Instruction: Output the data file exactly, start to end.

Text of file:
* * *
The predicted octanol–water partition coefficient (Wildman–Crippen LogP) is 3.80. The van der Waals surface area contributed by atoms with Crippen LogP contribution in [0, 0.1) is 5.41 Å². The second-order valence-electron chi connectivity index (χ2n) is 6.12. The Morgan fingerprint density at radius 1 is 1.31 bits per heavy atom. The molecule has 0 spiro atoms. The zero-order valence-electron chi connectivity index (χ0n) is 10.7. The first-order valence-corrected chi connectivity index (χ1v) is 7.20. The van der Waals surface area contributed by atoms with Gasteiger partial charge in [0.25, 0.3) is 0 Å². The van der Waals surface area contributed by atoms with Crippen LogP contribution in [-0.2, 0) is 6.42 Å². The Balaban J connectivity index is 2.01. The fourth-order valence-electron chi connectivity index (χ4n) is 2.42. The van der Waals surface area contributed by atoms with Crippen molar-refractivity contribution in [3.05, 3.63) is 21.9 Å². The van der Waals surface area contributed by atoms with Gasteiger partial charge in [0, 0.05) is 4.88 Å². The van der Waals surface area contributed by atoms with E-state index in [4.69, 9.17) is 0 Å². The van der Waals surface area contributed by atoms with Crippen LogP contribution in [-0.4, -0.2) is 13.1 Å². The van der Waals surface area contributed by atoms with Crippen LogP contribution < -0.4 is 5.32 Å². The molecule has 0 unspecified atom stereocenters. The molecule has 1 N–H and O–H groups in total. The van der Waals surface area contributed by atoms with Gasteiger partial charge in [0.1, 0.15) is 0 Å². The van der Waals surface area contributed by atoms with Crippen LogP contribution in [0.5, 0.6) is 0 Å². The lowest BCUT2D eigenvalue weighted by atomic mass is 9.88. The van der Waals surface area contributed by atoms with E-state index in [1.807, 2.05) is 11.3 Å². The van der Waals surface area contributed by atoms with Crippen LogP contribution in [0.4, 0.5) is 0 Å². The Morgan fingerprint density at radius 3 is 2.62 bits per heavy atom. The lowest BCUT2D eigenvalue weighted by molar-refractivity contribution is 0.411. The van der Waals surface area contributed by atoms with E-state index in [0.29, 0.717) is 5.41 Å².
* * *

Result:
The predicted octanol–water partition coefficient (Wildman–Crippen LogP) is 3.80. The van der Waals surface area contributed by atoms with Crippen LogP contribution in [0, 0.1) is 5.41 Å². The second-order valence-electron chi connectivity index (χ2n) is 6.12. The Morgan fingerprint density at radius 1 is 1.31 bits per heavy atom. The molecule has 0 spiro atoms. The zero-order valence-electron chi connectivity index (χ0n) is 10.7. The first-order valence-corrected chi connectivity index (χ1v) is 7.20. The van der Waals surface area contributed by atoms with Gasteiger partial charge in [0.25, 0.3) is 0 Å². The van der Waals surface area contributed by atoms with Crippen LogP contribution in [-0.2, 0) is 6.42 Å². The Balaban J connectivity index is 2.01. The fourth-order valence-electron chi connectivity index (χ4n) is 2.42. The van der Waals surface area contributed by atoms with Crippen molar-refractivity contribution in [3.05, 3.63) is 21.9 Å². The van der Waals surface area contributed by atoms with Gasteiger partial charge in [0, 0.05) is 4.88 Å². The van der Waals surface area contributed by atoms with E-state index in [4.69, 9.17) is 0 Å². The van der Waals surface area contributed by atoms with Crippen LogP contribution in [-0.4, -0.2) is 13.1 Å². The van der Waals surface area contributed by atoms with Crippen LogP contribution < -0.4 is 5.32 Å². The molecule has 0 unspecified atom stereocenters. The molecule has 1 N–H and O–H groups in total. The van der Waals surface area contributed by atoms with Gasteiger partial charge in [0.1, 0.15) is 0 Å². The van der Waals surface area contributed by atoms with Crippen LogP contribution in [0.5, 0.6) is 0 Å². The lowest BCUT2D eigenvalue weighted by atomic mass is 9.88. The van der Waals surface area contributed by atoms with E-state index in [1.807, 2.05) is 11.3 Å². The van der Waals surface area contributed by atoms with Crippen LogP contribution in [0.4, 0.5) is 0 Å². The Morgan fingerprint density at radius 3 is 2.62 bits per heavy atom. The lowest BCUT2D eigenvalue weighted by molar-refractivity contribution is 0.411. The van der Waals surface area contributed by atoms with E-state index in [0.29, 0.717) is 5.41 Å².